MAGNIN-A

EFIAIMBELO



Né vers 1925 à Androka, Madagascar.
Vivait et travaillait à Androka. Décédé en 2001.

L'origine de l'art et des rites funéraires de la société Mahafale remonterait au début du 16ème siècle avec l'installation des clans royaux Maroserana dans le pays Mahafale. Cet art sacré considéré comme le plus prestigieux de l'île s'est transmis de père en fils depuis Soroboka, l'ancêtre d'Efiaimbelo jusqu'à ce dernier qui a su par son raffinement et son inventivité maintenir et développer cet art vivant. Efiaimbelo crée des sculptures traditionnelles appelées alouals. Les alouals sont des éléments de prestige qui orne la demeure éternelle d'un riche propriétaire. L'aloual se présente comme un poteau sculpté d'environ deux mètres de hauteur. La partie inférieure présente une succession de huit motifs (chiffre de la plénitude), alternativement abstraits et géométriques. Ce poteau est surmonté d'une scène figurative sculptée en ronde-bosse représentant en général le zébu et son gardien (le zébu est synonyme de richesse). Efiaimbelo, héritier de cette tradition, a su en véritable artiste imposer de nouvelles scènes. Son œuvre unique par sa diversité et sa créativité (vols de zébus, taxi brousse, lutteurs, avion, moto, contes et légendes...) l'a fait connaître dans son pays puis à l'étranger.          

Born c. 1925, Androka, Mahafaly Land, Madagascar
Lives and works in Androka, Madagascar  

Working in Southwestern Madagascar, Efiaimbelo is deeply rooted in the Mahafaly culture of his ancestors.  The origins of the art and funerary rites of Mahafaly society go back to the early sixteenth century when the royal Maroserana clans settled in Mahafaly country. Their traditional art—funerary steles called aloalos that serve as grave markers at tomb sites—is considered the most prestigious of the island, and has been transmitted from father to son, since the times of Soroboka, a forbear of Efiaimbelo’s.  Aloalos are planted in a square pattern around the three-dimensional rectangle of stones that makes up the tomb’s superstructure. They represent particular memories of the deceased for whom the aloalo was erected, as well as reminders of a particular era.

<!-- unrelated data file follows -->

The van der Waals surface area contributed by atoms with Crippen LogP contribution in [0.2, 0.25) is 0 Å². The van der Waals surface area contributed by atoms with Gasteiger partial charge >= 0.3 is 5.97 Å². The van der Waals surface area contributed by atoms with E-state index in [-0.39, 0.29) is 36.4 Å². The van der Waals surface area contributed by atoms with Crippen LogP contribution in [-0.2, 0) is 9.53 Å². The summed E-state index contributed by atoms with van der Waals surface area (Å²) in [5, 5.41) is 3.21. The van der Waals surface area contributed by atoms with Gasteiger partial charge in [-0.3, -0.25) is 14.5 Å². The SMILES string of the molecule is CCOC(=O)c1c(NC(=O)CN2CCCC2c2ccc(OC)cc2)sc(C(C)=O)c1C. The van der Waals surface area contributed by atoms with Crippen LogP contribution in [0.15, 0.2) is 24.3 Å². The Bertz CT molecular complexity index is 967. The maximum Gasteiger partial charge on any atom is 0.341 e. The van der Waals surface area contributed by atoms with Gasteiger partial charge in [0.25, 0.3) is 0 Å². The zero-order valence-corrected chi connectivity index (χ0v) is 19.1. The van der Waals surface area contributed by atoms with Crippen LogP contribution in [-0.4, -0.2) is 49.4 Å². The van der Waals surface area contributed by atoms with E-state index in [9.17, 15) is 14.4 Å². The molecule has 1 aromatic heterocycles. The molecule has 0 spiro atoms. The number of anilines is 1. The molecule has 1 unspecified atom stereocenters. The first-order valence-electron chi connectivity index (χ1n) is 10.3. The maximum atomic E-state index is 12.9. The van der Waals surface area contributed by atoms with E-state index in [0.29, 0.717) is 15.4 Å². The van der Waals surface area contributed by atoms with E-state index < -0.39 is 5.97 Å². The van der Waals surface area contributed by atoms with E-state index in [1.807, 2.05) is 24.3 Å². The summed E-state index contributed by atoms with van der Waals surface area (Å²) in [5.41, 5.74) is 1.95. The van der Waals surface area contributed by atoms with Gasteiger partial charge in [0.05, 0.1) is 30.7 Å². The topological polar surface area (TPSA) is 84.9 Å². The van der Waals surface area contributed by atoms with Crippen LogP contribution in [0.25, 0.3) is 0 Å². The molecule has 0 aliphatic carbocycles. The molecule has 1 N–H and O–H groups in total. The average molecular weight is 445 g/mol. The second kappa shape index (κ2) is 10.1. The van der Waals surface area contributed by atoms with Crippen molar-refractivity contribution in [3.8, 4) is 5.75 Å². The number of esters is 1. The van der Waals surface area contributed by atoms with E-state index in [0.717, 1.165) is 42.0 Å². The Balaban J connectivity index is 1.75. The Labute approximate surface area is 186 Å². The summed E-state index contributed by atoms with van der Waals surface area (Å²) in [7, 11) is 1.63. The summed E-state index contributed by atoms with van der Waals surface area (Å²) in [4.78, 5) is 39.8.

Efiaimbelo both honors and extends the ritual of the aloalos. One of the first sculptors to have painted aloalos for decorative purposes only, Efiaimbelo has also introduced acrylic colours and new imagery into the genre. Typical of the traditional aloalos, Efiaimbelo creates carved posts of hardwood (Mendorave), roughly seven feet in height. Depending on the different interpretations of the Mahafalaly myths and legends, varying meanings are given to the conventional motifs which decorate the support as well as to the figures on the tableaux on top. The lower part can be described as a succession of stacked figure eights (the number for abundance and a symbol for the full moon), which are alternately abstract and geometrical. On top of the post is a more representational scene, usually a zebu and his herdsman. (The zebu, humped cattle, are a symbol of wealth; a child is similarly a sign of prosperity). 

As a result of his deep ties to a Westerner who is inducted as Avisoa (The Welcome One) by Soroboka (Efiaimbelo’s forbear) into his Temaromainte clan, Efiaimbelo has modified the traditional tableaux: cattle thieves, bush-taxis, wrestlers, airplanes, motorcycles, tales of healing, fantastic legends, and personal anecdotes animate his repertory.  Aloalos honour the dead, but also assert life. Through his sophistication and resourcefulness, Efiaimbelo has continued and developed this vital art.